BC Ferries announces the name of new Salish-Class vessel
It is the fourth Salish-Class vessel to join BC Ferries’ fleet and will sail in the Southern Gulf Islands starting in 2022.
In recognition of the Coast Salish as the traditional stewards and original mariners of the Salish Sea, BC Ferries has named its new Salish-Class ferry Salish Heron. BC Ferries will honour the Salish Heron name with Coast Salish artwork on the exterior and interior of the vessel, and is partnering with the First Peoples' Cultural Council once again to facilitate the commission of an original design from a B.C. Coast Salish artist.
Salish Heron is the fourth Salish-Class vessel to join BC Ferries’ fleet and will sail in the Southern Gulf Islands starting in 2022. Salish Orca, Salish Eagle, and Salish Raven entered service in 2017, sailing between Comox and Powell River and in the Southern Gulf Islands. BC Ferries held a public naming contest for the Salish-Class ferries in 2015. Salish Heron was among the shortlisted names because it reflects both the West Coast travel experience and the culture of British Columbia.
A Call to Coast Salish artists is now open to invite expressions of interest and portfolios. The First Peoples’ Cultural Council will facilitate the process with an adjudication committee comprised of Indigenous artists and BC Ferries’ representatives. From the first round of submissions, the committee will select several artists to be shortlisted and commissioned to propose specific design concepts. From these proposals, one artist’s designs will be selected for final refinement, adhering to BC Ferries’ specifications for fabrication and application. Similar to the three previous Salish Class vessels, the primary design will be applied to the exterior of the vessel and elements of the design will also be used inside the vessel.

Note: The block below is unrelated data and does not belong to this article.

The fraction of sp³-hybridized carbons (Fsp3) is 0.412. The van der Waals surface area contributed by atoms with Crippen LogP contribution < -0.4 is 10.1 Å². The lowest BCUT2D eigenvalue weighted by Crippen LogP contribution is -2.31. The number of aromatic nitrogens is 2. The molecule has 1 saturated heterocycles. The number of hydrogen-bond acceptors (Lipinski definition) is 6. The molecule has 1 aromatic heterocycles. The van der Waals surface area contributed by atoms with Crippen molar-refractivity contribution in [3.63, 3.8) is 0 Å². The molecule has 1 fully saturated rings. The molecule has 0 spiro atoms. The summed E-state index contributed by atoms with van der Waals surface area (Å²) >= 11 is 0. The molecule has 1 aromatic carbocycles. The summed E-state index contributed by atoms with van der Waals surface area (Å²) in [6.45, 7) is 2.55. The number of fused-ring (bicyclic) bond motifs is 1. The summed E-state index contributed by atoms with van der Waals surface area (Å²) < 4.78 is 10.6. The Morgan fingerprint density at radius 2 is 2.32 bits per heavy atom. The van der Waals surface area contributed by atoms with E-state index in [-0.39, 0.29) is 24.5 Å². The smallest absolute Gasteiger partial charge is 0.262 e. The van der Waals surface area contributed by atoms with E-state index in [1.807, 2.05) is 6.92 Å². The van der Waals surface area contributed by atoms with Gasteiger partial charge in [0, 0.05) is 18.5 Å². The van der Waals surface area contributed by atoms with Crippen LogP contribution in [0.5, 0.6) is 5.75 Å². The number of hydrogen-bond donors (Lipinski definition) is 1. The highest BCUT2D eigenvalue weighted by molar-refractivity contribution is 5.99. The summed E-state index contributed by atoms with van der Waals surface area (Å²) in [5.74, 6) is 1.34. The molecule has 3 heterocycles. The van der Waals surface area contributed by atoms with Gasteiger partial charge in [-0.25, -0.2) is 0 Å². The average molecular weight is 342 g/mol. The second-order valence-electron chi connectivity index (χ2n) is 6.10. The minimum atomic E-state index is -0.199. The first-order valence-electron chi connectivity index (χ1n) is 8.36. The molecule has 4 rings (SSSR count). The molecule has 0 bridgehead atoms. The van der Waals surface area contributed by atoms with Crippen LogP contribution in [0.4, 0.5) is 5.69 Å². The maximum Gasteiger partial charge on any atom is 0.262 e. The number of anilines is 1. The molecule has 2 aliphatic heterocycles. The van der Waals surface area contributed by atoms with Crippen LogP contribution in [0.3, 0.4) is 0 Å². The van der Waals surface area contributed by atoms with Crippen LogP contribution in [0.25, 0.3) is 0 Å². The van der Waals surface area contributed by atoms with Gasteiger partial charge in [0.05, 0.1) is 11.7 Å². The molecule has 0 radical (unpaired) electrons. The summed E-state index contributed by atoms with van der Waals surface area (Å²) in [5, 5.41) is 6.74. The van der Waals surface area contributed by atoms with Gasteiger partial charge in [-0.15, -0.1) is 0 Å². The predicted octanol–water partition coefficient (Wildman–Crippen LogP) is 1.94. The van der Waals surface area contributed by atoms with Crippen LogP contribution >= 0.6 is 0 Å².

Brian Anderson, BC Ferries’ Vice President, Strategy & Community Engagement, said:
“It is an honour to partner with the First Peoples’ Cultural Council and draw on their expertise in commissioning artwork through their network of talented Coast Salish artists. We look forward to reviewing the submissions and selecting designs that will celebrate the unique culture of Coast Salish peoples for years to come.”
Sarah Pocklington, FPCC Arts Program Manager, said:
“This project raises the profile of Coast Salish artists in B.C. and shares the beauty of their work with an international audience. Providing space for Indigenous artists is a positive step towards reconciliation and a visual acknowledgment of the thriving cultures of the First Peoples of these waters.”
Murray Rankin, Minister of Indigenous Relations and Reconciliation, said:
“The artistic designs displayed on the vessels honour rich and diverse Indigenous cultures and art forms in British Columbia. This project is important to our efforts towards reconciliation, and it has pride of place among staff, artists, and travellers alike. I encourage all Coast Salish artists to make a submission.”
Working in partnership with the First Peoples’ Cultural Council to facilitate artwork commissioning, Darlene Gait from Esquimalt Nation was selected to design the artwork for the Salish Orca, John Marston from the Stz'uminus First Nation designed the artwork for the Salish Eagle, and the Salish Raven is adorned with an artistic design by Thomas Cannell from Musqueam.